New Traffic Pattern at Andrew Jackson starting January 3rd 2018

There is a significant change in entrance to AJ that will begin January 3rd, 2018. The entrance to AJMS will be closed until at least the end of February 2018. This will mean that ALL school traffic will enter through the High School Entrance, and loop around the High School. The High School students will proceed straight for drop off, and the Middle School students will turn right at the corner of the football field and drop off at the side of the Middle School.

The change is to allow for construction in anticipation of the new Multi Purpose Building. Basically, new parking areas must be constructed, so the existing lots can be removed.

With the numbers of vehicles, please plan ahead for possible congestion. Below is a map put out by the district and a post by Brian Vaughn.


“December 21, 2017
Dear AJ High and AJ Middle Parents:
As you know, we are in the midst of a large amount of construction at the AJ High and AJ Middle school complex. We are in the process of building new parking lots and a state of the art multi-purpose building that will serve the AJ area. With this progress comes some imposition and at this time we are forced to close the middle school drop-off and pick-up entrance for about two months. It is the hope of the contractor that the AJ Middle School entrance can be reopened some time near the end of February. When students return to school on January 3rd please be aware that all traffic in to and out of the AJ complex will use the high school entrance.
AJ Middle traffic pattern:
AJ Middle traffic will turn in to the complex at the high school entrance and will travel to the bottom of the hill and then make a right and then circle the entire building at AJ High. Once they have circled the building the traffic will take an immediate right beside the football stadium fence line through the parking lot to now what is the current bus loading area. At that point staff members will guide vehicles in to the bus loading area for the pick-up and drop-off of students. No students will be dropped off or picked up anywhere except for the bus loading area during the two months road closure.
Please be mindful that in the mornings school buses may intermingle with traffic at drop-off points and that school buses will have precedence in drop-offs over vehicles. In the afternoons there will be an established line where car traffic must stop before entering the pick-up area. Buses will be allowed to park and pick-up in this area first. After all buses have been loaded staff members will open the lanes for car rider pick-ups. We understand that this may be a challenging pick-up and drop-off scenario initially but we hope with the cooperation of parents and staff members that we can make it go smoothly and safely.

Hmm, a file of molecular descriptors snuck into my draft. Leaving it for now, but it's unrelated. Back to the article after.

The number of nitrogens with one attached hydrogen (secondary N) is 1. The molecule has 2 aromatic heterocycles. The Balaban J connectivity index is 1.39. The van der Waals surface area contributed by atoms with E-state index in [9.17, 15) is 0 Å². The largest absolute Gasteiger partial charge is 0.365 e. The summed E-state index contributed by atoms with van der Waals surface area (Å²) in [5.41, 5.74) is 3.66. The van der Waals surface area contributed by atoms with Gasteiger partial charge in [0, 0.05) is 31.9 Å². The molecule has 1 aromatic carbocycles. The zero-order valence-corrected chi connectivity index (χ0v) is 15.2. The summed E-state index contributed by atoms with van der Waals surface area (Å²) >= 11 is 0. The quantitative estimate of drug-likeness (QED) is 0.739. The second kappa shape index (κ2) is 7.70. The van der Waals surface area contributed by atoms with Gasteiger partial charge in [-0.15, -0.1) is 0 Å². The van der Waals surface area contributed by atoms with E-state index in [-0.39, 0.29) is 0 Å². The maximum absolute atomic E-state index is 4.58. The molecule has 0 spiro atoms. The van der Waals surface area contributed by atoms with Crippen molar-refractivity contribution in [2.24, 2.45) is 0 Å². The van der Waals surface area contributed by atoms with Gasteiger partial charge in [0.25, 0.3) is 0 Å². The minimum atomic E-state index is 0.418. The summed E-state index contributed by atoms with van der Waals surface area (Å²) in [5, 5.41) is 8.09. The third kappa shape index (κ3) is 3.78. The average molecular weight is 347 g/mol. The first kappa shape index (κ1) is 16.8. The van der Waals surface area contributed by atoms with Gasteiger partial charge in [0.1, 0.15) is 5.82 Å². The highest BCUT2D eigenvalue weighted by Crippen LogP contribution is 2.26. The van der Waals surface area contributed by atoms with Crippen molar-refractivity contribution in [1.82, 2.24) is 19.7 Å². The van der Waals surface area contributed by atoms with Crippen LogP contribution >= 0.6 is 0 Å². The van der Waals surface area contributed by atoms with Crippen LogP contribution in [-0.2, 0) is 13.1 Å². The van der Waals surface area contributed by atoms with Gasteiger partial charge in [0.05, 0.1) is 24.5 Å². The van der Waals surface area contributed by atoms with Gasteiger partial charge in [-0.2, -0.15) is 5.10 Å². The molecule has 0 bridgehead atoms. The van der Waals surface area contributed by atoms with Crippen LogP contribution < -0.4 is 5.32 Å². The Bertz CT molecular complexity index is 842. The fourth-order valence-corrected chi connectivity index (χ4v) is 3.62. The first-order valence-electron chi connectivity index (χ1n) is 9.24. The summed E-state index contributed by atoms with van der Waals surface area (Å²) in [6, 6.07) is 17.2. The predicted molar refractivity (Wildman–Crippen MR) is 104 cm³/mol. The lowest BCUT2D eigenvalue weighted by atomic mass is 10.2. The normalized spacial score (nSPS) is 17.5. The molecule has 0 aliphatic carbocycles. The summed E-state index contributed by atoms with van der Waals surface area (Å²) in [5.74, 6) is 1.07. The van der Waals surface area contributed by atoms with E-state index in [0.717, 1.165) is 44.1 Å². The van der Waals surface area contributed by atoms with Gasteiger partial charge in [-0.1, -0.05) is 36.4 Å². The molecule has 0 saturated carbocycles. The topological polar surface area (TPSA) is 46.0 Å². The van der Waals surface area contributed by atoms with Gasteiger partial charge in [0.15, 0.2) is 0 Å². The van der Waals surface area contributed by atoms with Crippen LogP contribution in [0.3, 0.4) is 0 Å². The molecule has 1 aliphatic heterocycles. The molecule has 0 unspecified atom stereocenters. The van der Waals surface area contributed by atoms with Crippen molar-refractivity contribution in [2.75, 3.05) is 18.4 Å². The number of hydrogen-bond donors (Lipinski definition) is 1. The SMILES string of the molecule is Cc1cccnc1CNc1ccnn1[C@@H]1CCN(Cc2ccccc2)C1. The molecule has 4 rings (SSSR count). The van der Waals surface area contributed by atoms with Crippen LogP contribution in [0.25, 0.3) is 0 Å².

AJ High traffic pattern:
AJ High drop-off and pick-up will follow the same traffic pattern that is currently used. All AJ High traffic should circle the building in the same direction as the middle school traffic and take the inside lane and drop-off near the front of the school like they are currently doing.
Thank You,
Bryan Vaughn”

Remembering Them

Every year the about this time, the world seems to be brighter and more colorful for most people, but not all. The holidays can be a difficult time for those whose loved ones have died, Here are some tips to help this holiday season.

1. Speak about the loved one. The bereaved are often afraid that the loved one will be forgotten. Your sharing your memories helps reassure them that you will remember.

2. Use the loved one’s name.

3. Do not avoid people because you are worried you might make then grieve. If you do, then they are grieving and isolated.

4. Give them time. Uncomplicated grief can take 18-24 months to resolve, Complicated grief, even longer.

5. Check back in. Most support for a grieving person wanes and drops off after the first two weeks, see number 4.

6. Donate a gift in the loved ones name.

7. Not everyone will be jolly and feel like dancing. Grief and sadness are tough emotions to manage, and they can’t just be turned off. The instruction to just smile and enjoy the season doesn’t work.

8. Be careful with your statements. As strange as if sounds, most of the comforting phrases that are said are not comforting. “He is wrapped in the arms of Jesus now” is hard to hear, when I want him wrapped in my arms.

9. We are never over it.